By Leah McGrath Goodman
FORTUNE -- Jeremy Grantham, 74-year-old chief investment strategist of the $106 billion Boston-based investment-management firm GMO LLC, says he will participate in a surprise show of civil disobedience planned by the Sierra Club in Washington Wednesday morning protesting the completion of TransCanada Corp.'s (TRP) controversial Keystone XL Pipeline.
It is an unusual move for a fund manager, but Grantham's reputation as an outspoken climate-change activist precedes him. While he does not expect to be arrested, Sierra Club National Press Secretary Maggie Kao says the environmental group's board voted to allow acts of "civil disobedience" for the first time in its 120-year history as part of Wednesday's action. That effectively means the group expects its protest to "result in arrests," she said, declining to elaborate on the particulars of the action. The protest will begin at 11 a.m. ET at Lafayette Square near the White House.
In an exclusive interview with Fortune, Grantham says he opposed the pipeline for both economic and environmental reasons, calling it "poisonous" and "disastrous for the environment." One of the Sierra Club's biggest sponsors, Grantham runs the Grantham Foundation for the Protection of the Environment, which he founded in 1997. He founded GMO in 1977. Both are based in Boston.
"Last year, we had the hottest summer in history and Manhattan floods," he tells Fortune. "It is becoming clear this is a man-made problem and it is serious. We can't afford to burn tar sands, or our goose will be cooked. What we are trying to do is buy time, buy time for the world to wake up. If that means months or years of delaying new pipelines, then all the better."
For Grantham, this will be his first protest of any kind ever. "I have told scientists to be persuasive, be brave and be arrested, if necessary, so it only seems proper to do this," he says. Grantham traveled to Washington by train Tuesday night to march alongside roughly 50 climate-change activists and environmental advocates, in addition to civil-rights leader Julian Bond, environmentalist Bill McKibben, and Sierra Club Executive Director Michael Brune. "The oil industry wants this pipeline in the worst way," Brune says. "But it's become a symbolic line in the sand for people who care about climate change."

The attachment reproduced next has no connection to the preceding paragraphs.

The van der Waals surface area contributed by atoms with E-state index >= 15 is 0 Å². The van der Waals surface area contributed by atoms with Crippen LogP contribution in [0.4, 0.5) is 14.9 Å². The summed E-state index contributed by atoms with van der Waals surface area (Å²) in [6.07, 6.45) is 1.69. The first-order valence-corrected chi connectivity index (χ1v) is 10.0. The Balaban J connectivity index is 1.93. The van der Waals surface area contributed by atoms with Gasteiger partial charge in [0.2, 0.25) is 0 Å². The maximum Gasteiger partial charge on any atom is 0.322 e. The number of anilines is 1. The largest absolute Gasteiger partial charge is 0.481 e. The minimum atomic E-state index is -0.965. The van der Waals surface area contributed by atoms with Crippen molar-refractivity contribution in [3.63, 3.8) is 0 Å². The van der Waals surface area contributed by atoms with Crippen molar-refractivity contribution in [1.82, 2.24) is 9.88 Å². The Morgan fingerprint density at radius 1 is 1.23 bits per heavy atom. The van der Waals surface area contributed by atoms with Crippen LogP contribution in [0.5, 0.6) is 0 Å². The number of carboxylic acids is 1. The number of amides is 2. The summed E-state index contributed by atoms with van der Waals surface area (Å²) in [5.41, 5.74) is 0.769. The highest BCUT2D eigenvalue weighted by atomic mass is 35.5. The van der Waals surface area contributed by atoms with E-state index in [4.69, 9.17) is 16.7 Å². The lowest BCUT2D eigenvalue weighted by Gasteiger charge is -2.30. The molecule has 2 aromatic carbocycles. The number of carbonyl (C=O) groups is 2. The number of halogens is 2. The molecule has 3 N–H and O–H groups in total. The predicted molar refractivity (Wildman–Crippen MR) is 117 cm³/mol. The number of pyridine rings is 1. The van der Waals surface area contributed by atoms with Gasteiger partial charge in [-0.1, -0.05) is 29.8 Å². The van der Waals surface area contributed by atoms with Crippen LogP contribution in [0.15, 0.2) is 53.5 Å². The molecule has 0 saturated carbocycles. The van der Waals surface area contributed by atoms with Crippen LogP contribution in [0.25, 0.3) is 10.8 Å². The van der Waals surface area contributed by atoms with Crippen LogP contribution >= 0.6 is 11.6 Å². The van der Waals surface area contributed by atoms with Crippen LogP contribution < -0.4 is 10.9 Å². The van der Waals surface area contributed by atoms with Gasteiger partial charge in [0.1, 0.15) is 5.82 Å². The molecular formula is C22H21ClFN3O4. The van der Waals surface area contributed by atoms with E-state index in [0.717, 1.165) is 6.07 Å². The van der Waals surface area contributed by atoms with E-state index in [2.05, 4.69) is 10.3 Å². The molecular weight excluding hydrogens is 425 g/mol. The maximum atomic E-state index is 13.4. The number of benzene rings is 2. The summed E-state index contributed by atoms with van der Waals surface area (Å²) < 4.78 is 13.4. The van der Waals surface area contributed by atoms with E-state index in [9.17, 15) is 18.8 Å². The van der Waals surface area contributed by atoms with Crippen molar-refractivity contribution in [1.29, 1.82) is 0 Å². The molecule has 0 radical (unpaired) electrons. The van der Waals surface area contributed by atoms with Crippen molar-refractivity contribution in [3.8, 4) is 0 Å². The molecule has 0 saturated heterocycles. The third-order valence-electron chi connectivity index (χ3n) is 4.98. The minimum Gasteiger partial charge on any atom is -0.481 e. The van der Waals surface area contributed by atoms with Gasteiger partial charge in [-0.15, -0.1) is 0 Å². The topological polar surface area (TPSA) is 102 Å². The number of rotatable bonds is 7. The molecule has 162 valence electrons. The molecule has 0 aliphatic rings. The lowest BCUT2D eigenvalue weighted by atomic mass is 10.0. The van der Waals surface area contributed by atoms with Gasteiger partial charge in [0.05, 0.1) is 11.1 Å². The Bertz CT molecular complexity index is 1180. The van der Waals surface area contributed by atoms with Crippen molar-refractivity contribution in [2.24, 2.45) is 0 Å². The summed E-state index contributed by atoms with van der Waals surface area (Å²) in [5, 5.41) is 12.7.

The first stage of the Keystone pipeline, approved in 2008 and started up in 2010, allowed TransCanada to export oil from its tar sands in Alberta, Canada, to the U.S. Midwest. The final leg of the north-south pipeline, which may be approved by the Obama Administration as soon as this spring and completed by late 2014, would transport tar sands oil about 2,000 miles from Canada to the Gulf Coast's refining facilities, known for cranking out petroleum products -- and exporting them for top dollar.
While academic research points to crude oil derived from tar sands up to 37% more carbon-intensive than conventional crude, Shawn Howard, a spokesman for TransCanada, points out that the U.S. is not about to reduce its reliance on oil anytime soon. "As we have said before, TransCanada agrees with President Obama regarding the need to move to a less carbon-intensive society," he says. "But the truth is we are decades away from that becoming a reality."
Grantham, whose investment-management firm GMO invests approximately $2 billion in natural resources, says he's been advising his clients to stay away from high-cost, low-quality energy investments, such as coal and tar sands. "By a happy coincidence, my investment view sits perfectly with my environmental views," he says. "I believe anyone investing in tar sands is very likely to end up with stranded assets in the next decade or two. Solar is getting cheaper by the minute, whereas petroleum is getting more expensive. It is only a matter of time before their expenses cross."
Wednesday's Sierra Club demonstration is a warm-up for a larger national protest it is planning in Washington on Feb. 17 to heighten climate-change awareness, says Kao. That protest is expected to draw an estimated 30,000 to 50,000 people.
Is now the time to buy Japanese stocks?
Ben Inker, head of asset allocation at value investor GMO, says it is. While the human cost of the earthquake, tsunami and nuclear disaster hitting Japan this month is obviously eye-wateringly high, he says investors must focus not on that dismal picture but on the long-term economic impact – which he says is unlikely to be very big.
However horrific the human cost, economically, most MOREColin Barr - Mar 17, 2011 10:01 AM ET
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